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Hydroelectric generators (see Figure 20.43) at Hoover Dam produce a maximum current of $8.00 \times 10^3 \textrm{ A}$ at 250 kV. (a) What is the power output? (b) The water that powers the generators enters and leaves the system at low speed (thus its kinetic energy does not change) but loses 160 m in altitude. How many cubic meters per second are needed, assuming 85.0% efficiency?
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<b>Figure 20.43</b> Hydroelectric generators at the Hoover dam. (credit: Jon Sullivan)
Figure 20.43 Hydroelectric generators at the Hoover dam. (credit: Jon Sullivan)
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Final Answer

a) $2.0 \textrm{ GW}$

b) $1.5 \times 10^3 \textrm{m}^3\textrm{/s}$

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OpenStax College Physics Solution, Chapter 20, Problem 63 (Problems & Exercises) (3:48)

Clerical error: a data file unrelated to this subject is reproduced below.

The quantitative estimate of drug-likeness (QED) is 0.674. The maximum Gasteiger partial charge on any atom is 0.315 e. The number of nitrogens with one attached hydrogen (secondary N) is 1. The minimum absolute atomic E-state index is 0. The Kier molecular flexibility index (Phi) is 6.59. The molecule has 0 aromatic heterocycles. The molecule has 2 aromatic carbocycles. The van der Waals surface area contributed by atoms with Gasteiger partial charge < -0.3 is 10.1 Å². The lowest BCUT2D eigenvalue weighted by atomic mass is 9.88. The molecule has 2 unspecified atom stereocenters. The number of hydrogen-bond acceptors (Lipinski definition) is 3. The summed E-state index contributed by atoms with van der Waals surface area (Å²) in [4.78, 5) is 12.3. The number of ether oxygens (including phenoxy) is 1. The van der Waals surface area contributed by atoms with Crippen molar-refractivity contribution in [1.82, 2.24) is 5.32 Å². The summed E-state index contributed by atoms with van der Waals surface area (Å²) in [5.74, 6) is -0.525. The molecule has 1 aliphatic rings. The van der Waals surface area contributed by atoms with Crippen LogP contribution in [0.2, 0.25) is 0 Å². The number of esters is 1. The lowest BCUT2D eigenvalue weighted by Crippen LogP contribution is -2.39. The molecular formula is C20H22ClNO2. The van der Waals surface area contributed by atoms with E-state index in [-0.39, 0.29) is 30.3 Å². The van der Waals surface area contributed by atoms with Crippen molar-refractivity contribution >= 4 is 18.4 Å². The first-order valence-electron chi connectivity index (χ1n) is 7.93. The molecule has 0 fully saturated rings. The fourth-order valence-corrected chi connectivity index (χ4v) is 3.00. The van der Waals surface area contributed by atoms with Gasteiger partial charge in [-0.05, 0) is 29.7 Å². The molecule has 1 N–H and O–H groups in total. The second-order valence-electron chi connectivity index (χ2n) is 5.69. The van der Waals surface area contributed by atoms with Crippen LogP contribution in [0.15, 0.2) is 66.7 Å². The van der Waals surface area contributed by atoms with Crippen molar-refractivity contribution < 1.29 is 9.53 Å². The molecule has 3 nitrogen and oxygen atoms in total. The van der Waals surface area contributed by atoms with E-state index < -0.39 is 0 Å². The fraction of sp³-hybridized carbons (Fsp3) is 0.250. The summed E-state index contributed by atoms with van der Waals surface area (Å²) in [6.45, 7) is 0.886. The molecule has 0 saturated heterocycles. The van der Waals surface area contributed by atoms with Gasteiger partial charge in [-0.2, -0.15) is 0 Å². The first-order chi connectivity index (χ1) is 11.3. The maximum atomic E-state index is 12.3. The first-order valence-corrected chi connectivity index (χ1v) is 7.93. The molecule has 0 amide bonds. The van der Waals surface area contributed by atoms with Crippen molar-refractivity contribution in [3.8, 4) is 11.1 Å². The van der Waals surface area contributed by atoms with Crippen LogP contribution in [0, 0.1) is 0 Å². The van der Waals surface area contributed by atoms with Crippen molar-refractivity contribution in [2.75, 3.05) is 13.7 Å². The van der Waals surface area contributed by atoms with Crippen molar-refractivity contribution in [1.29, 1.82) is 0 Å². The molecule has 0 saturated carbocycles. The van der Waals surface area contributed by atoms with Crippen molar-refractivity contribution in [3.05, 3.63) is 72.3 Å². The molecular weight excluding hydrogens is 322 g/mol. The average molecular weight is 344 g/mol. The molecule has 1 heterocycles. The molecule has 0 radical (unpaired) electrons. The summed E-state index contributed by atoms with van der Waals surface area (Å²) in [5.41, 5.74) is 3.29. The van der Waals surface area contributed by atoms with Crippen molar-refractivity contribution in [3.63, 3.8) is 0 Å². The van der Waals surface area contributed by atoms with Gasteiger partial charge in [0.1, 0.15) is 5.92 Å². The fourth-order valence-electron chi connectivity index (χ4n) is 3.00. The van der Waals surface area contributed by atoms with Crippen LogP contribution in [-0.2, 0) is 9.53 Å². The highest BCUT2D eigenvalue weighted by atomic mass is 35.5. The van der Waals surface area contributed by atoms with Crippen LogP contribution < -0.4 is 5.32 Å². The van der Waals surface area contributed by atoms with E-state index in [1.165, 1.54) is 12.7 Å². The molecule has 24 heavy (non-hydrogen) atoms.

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This is College Physics Answers with Shaun Dychko. The power output of the generators at Hoover Dam equal the current that is going through them multiplied by their voltage. And the current is eight times ten to the three Amps and the voltage is 250 kilo Volts which we convert into just regular volts by multiplying by ten to the three, so prefix kilo means ten to the three, so in 250 times ten to the three Amps and that makes 2.0 Giga Watts. And Giga is the prefix for ten to the power of nine. And then, whereas what is the rate of volume of water going through the dam, in cubic meters per second? So, we assume that there is an 85 percent efficiency in energy conversion and that is the gravitational potential energy of the water is being converted into electrical energy. And that conversion is happening at a rate of 0.85 which is 85 percent. And so, we have the power output of the generators is 0.85 multiplied by the power input, so to speak of the falling water. And the power input is going to be the potential energy change of the water divided by time. And the potential energy will <i>mg</i> times the height through which it falls and that’s divided by time. And so we substitute this in place of <i>P in</i>. Let me write that in red here. And, we are going to solve this <i>m</i> over <i>t</i> because this will give the volume rate of flow of-- or the mass rate of flow, I should say, of the water. And then we’ll convert this kilograms per second into meters cube per second in our last step here, by multiplying by the-- or dividing by the density. So, <i>m</i> over <i>t</i>, well, we get that by multiplying both sides by one over 0.85<i>gh</i>. And that gives us <i>m</i> over <i>t</i> is power output over 0.85 <i>gh</i>. The power output we know is two Giga Watts or two times ten to the nine Watts. And we divide that by 0.85 times 9.8 meters per second squared times 160 meters is we are told that’s the height over which the water falls. And that gives 1.5006 times ten to the six kilograms per second. And you could confirm that these are the units by turning watts into its base units and then see that things cancel with the units that are in the bottom and leaving kilograms per second behind. And remember that watts is joules per second and then-- joules are, well, you know you get your work by force times distance. So the joules come from Newtons multiplied by meters. And then, Newtons is well, force equals <i>ma</i>. And so the Newtons comes from units of kilogram times meter per second squared. And so one thing leads to another and you’ll end up with kilograms per second. Then, multiply that by one cubic meter for every 1000 kilograms of water. So this is the-- we’re dividing by the density or multiplying by the reciprocal of the density of water. And assuming it’s out of boat 15 degrees Celsius. And that gives 1.5 ten to the three cubic meter per second.